Fighting Cancer One Day at a Time

The 2017 Moment Genetics Guide
By | Sep 14, 2017

For 69-year-old New Jersey native Rona Greenberg, cancer has always been a constant. Her mother was diagnosed with breast cancer at age 37 and passed away six years later, when Rona was 19 years old. In 1997, just three years after the BRCA genes 1 and 2 mutations were identified, Rona and her three sisters participated in a clinical study for high-risk Ashkenazi women. Her sisters tested negative, but Rona tested positive for the BRCA2 mutation. Children of individuals who carry the BRCA mutation have a 50 percent chance of carrying the mutation. Rona then had her two daughters tested, and discovered they are carriers as well.

Rona underwent a total hysterectomy in 1998 at age 50 because research shows that the prophylactic removal of ovaries and fallopian tubes reduces the risk of breast cancer by 50 percent. A 2010 mammogram showed Rona had early breast cancer, and she decided to undergo a bilateral mastectomy. “The decision was not difficult for me at all,” she says of the prophylactic measures. She’s seen so much suffering in her family that the opportunity to reduce her risk level was a welcome one.

But she couldn’t plan for everything, and Rona’s battle with cancer took another turn in 2015 when she was diagnosed with pancreatic cancer after being tested for pains under her right rib cage. “When you are BRCA-positive, doctors don’t stress pancreatic cancer—it’s basically breast and ovarian, so it was not on my radar screen, but it happened.” Just 5 percent of BRCA2 carriers develop pancreatic cancer, but that number increases for the children of pancreatic cancer “pre-vivors”—a term Rona uses for patients currently battling cancer. Her daughters face a roughly 15 percent risk of getting pancreatic cancer, a statistic she finds unsettling.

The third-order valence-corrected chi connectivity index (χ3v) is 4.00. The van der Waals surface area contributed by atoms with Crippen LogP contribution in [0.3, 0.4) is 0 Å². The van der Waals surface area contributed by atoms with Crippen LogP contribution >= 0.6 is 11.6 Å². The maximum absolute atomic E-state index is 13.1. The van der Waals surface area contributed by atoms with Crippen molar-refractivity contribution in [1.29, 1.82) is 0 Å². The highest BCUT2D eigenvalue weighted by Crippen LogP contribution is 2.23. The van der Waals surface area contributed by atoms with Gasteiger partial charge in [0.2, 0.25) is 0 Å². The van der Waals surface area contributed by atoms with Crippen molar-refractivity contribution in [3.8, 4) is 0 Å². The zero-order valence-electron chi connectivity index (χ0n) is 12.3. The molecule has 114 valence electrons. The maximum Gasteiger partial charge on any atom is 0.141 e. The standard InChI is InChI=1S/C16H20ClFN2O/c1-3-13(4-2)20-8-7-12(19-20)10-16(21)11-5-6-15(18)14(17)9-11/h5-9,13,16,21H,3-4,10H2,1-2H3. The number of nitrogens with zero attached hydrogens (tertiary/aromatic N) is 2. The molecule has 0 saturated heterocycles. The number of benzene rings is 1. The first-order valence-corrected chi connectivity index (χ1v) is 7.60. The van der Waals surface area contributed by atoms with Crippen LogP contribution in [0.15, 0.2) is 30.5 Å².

What keeps Rona going is her ability to plan and map out her treatment. In 2015 Rona entered a clinical trial for patients with metastatic pancreatic cancer at Georgetown University Hospital. She made the four-and-a-half-hour trip to Washington D.C. every other week for ten months. As her cancer progressed, Rona had to leave the trial, but she had planned for this and immediately started working with a different oncologist doing cutting-edge research. For now she is taking each day as a new opportunity to seek information and provide it to others, as well as to advocate for cancer research. Last year, she was invited to participate in Joe Biden’s Cancer Moonshot initiative to accelerate cancer research.

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